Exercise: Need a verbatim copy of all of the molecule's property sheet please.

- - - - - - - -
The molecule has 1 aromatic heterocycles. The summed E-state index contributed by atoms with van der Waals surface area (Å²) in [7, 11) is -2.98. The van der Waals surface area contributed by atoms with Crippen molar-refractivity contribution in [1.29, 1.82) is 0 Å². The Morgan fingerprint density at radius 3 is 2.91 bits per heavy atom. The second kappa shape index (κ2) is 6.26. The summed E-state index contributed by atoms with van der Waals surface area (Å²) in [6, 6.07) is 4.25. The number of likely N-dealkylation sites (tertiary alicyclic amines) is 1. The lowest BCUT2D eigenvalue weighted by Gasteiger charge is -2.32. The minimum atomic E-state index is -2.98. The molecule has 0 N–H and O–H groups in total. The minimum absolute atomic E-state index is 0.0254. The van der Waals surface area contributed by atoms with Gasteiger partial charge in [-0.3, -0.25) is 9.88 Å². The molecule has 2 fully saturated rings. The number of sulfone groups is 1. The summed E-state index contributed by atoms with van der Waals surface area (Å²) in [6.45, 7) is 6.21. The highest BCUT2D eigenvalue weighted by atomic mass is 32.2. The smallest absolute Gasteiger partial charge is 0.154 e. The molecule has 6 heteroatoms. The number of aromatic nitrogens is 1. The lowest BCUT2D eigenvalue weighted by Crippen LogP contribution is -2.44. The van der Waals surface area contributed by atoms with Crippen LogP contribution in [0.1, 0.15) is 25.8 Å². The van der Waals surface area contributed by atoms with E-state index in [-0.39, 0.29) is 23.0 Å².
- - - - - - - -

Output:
The molecule has 1 aromatic heterocycles. The summed E-state index contributed by atoms with van der Waals surface area (Å²) in [7, 11) is -2.98. The van der Waals surface area contributed by atoms with Crippen molar-refractivity contribution in [1.29, 1.82) is 0 Å². The Morgan fingerprint density at radius 3 is 2.91 bits per heavy atom. The second kappa shape index (κ2) is 6.26. The summed E-state index contributed by atoms with van der Waals surface area (Å²) in [6, 6.07) is 4.25. The number of likely N-dealkylation sites (tertiary alicyclic amines) is 1. The lowest BCUT2D eigenvalue weighted by Gasteiger charge is -2.32. The minimum atomic E-state index is -2.98. The molecule has 0 N–H and O–H groups in total. The minimum absolute atomic E-state index is 0.0254. The van der Waals surface area contributed by atoms with Gasteiger partial charge in [-0.3, -0.25) is 9.88 Å². The molecule has 2 fully saturated rings. The number of sulfone groups is 1. The summed E-state index contributed by atoms with van der Waals surface area (Å²) in [6.45, 7) is 6.21. The highest BCUT2D eigenvalue weighted by atomic mass is 32.2. The smallest absolute Gasteiger partial charge is 0.154 e. The molecule has 6 heteroatoms. The number of aromatic nitrogens is 1. The lowest BCUT2D eigenvalue weighted by Crippen LogP contribution is -2.44. The van der Waals surface area contributed by atoms with Crippen LogP contribution in [0.1, 0.15) is 25.8 Å². The van der Waals surface area contributed by atoms with E-state index in [-0.39, 0.29) is 23.0 Å².